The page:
Symptoms of ovarian cancer are:

• Bloating
• Nausea, indigestion, gas, and constipation
• Abdominal and pelvic pain
• Fatigue
• Backaches
• Frequent Urination with urgency

When a physician suspects ovarian cancer, they will perform certain tests to confirm the diagnosis. The exam will include a blood test for the CA-125 genetic marker, an examination of the abdomen to see if there is tenderness, a pelvic exam, ultrasound, and a biopsy.

There are four main stages of ovarian cancer:

. Stage I – completely confined to one or both ovaries.
. Stage II – Found in one or both ovaries with spread to other pelvic organs (bladder, colon, rectum, uterus).
. Stage III – Cancer is found in one or both ovaries and has spread to the lining of the abdomen and/or the lymph nodes.
. Stage IV – Most advanced stage of the disease with spread to additional organs such as liver and lung.

Treatment options for ovarian cancer include chemotherapy, surgical removal of the affected organ(s), hormone therapy, and radiation. The type of treatment will be determined by the type of ovarian cancer, the age of the patient, and the stage of the disease.

Remember that early detection is important and just may save your life. All women should  see their OB/GYN once a year for a pelvic exam. If you would like to make an appointment at Jamaica Hospital Medical Center’s Women’s Health Center, please call 718-291-3276.

All content of this newsletter is intended for general information purposes only and is not intended or implied to be a substitute for professional medical advice, diagnosis or treatment. Please consult a medical professional before adopting any of the suggestions on this page. You must never disregard professional medical advice or delay seeking medical treatment based upon any content of this newsletter. PROMPTLY CONSULT YOUR PHYSICIAN OR CALL 911 IF YOU BELIEVE YOU HAVE A MEDICAL EMERGENCY.

What are the Symptoms and Risk Factors of Prostate Cancer?

Prostate cancer is one of the most common cancers that affect men living in the United States. The American Cancer Society estimates that in 2017 alone there will be about 161,360 new cases of prostate cancer and 26,730 deaths caused by the disease.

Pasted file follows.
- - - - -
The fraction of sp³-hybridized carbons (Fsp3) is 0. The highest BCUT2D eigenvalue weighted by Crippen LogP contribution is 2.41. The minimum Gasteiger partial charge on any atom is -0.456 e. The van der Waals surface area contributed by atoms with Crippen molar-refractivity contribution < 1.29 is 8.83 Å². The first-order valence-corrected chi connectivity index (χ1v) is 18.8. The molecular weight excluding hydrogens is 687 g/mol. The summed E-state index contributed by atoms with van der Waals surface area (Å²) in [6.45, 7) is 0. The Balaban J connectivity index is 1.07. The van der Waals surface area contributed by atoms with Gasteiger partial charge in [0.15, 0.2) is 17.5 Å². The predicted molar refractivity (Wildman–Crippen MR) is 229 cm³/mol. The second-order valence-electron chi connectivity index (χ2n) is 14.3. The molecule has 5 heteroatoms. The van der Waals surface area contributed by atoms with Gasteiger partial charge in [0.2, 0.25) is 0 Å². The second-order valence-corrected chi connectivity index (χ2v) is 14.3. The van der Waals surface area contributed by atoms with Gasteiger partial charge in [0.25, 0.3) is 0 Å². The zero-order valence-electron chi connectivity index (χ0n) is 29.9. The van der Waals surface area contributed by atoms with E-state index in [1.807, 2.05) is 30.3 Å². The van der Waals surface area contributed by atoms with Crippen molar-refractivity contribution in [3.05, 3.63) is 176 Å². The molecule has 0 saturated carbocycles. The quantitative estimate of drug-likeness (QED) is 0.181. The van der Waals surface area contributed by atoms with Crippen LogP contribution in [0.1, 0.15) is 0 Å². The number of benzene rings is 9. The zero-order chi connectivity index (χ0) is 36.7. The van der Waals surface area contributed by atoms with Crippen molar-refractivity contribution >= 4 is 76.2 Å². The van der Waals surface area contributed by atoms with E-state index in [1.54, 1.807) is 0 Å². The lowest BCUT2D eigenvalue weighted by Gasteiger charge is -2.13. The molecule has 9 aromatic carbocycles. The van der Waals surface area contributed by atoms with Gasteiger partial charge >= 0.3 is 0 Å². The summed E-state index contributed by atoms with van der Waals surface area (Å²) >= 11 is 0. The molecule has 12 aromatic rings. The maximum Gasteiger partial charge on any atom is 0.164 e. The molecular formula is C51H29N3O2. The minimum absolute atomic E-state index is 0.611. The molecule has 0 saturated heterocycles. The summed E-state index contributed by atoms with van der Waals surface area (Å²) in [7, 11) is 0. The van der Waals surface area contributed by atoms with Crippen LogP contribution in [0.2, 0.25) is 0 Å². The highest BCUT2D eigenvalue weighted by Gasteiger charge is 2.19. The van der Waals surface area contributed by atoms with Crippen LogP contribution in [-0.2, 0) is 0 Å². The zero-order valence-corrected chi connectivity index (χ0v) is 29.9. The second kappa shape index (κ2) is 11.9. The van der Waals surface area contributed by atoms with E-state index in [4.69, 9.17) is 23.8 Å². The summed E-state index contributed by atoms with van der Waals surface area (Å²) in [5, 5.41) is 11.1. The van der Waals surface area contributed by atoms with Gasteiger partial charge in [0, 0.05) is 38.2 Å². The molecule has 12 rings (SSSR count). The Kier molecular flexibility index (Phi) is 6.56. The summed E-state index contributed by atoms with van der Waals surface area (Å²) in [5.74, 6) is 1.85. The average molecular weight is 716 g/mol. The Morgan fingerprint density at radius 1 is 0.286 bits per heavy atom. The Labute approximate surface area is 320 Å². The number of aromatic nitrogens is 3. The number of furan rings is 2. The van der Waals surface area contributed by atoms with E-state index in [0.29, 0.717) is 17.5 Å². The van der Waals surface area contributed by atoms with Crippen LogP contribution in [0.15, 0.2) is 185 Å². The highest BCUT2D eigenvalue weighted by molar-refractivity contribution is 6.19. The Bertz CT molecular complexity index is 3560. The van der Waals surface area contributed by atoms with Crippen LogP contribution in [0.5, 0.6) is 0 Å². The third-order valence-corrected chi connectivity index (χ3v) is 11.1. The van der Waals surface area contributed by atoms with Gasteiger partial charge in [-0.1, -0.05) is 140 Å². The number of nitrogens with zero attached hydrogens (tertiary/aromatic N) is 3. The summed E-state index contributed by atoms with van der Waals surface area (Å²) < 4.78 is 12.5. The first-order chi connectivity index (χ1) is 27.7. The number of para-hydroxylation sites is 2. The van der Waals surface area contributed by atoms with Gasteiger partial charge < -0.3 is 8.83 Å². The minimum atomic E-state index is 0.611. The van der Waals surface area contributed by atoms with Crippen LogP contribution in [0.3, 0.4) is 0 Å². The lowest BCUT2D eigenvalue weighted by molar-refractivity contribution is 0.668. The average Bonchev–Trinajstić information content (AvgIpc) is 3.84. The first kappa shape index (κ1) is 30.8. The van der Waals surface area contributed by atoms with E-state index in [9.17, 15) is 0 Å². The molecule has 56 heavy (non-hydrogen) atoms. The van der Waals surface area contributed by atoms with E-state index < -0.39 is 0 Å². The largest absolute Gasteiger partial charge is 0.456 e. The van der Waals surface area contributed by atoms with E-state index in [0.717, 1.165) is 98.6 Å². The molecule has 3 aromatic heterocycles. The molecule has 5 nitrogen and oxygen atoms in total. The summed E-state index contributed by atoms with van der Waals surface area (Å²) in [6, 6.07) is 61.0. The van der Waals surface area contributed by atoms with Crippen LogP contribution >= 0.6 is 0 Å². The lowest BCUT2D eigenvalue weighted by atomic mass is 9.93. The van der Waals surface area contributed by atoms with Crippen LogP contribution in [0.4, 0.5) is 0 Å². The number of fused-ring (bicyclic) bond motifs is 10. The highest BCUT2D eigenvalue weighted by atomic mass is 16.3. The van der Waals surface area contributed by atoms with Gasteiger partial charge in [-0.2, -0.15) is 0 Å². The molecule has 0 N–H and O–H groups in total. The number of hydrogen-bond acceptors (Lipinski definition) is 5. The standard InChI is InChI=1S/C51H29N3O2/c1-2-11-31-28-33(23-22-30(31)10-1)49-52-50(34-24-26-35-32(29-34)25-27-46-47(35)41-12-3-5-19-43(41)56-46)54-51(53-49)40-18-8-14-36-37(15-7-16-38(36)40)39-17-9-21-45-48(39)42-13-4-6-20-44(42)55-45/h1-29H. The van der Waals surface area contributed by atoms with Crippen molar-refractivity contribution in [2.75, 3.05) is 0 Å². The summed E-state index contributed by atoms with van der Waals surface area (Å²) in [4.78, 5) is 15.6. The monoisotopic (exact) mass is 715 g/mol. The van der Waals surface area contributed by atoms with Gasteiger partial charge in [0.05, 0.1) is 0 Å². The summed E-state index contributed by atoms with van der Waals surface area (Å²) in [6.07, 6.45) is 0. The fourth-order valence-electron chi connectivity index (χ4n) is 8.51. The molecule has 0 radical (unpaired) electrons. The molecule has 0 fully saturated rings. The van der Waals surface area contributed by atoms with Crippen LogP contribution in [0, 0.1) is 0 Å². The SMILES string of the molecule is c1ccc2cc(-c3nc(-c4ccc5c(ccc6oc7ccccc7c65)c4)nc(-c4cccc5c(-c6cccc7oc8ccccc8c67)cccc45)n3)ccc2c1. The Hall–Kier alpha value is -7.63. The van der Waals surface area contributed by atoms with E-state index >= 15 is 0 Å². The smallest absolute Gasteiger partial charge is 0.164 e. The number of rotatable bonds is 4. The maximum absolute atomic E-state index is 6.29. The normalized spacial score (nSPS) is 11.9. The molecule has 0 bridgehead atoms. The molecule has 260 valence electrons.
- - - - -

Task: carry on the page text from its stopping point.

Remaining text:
It is important for men to know if they are risk for developing prostate cancer. Risk factors for the disease include:

Age – The chance of developing prostate cancer increases after the age of 50
Race/ethnicity- Prostate cancer occurs more in men of African American and African Caribbean ancestry
Family History- Men with a family history of the disease are more likely to develop prostate cancer
While prostate cancer usually does not present symptoms until its later stages, it is also important for men to know the symptoms. Symptoms include:

Difficulty urinating
Frequent urination
Pain or burning during urination
Painful ejaculation
Blood in urine or semen
Difficulty emptying the bladder completely
Pain in the hip, pelvis or back that does not go away
If you are at risk of developing prostate cancer or are experiencing symptoms, it is recommended that you speak with your doctor as soon as possible. He or she may suggest that you receive testing to find out if you have the disease or to assess the severity of your condition. If you are diagnosed with prostate cancer, there are several treatment options available. Your doctor will discuss which treatment is best based on the advancement of the disease.

To schedule an appointment with a doctor a Jamaica Hospital Medical Center, please call 718-206-7001.

All content of this newsletter is intended for general information purposes only and is not intended or implied to be a substitute for professional medical advice, diagnosis or treatment. Please consult a medical professional before adopting any of the suggestions on this page. You must never disregard professional medical advice or delay seeking medical treatment based upon any content of this newsletter. PROMPTLY CONSULT YOUR PHYSICIAN OR CALL 911 IF YOU BELIEVE YOU HAVE A MEDICAL EMERGENCY.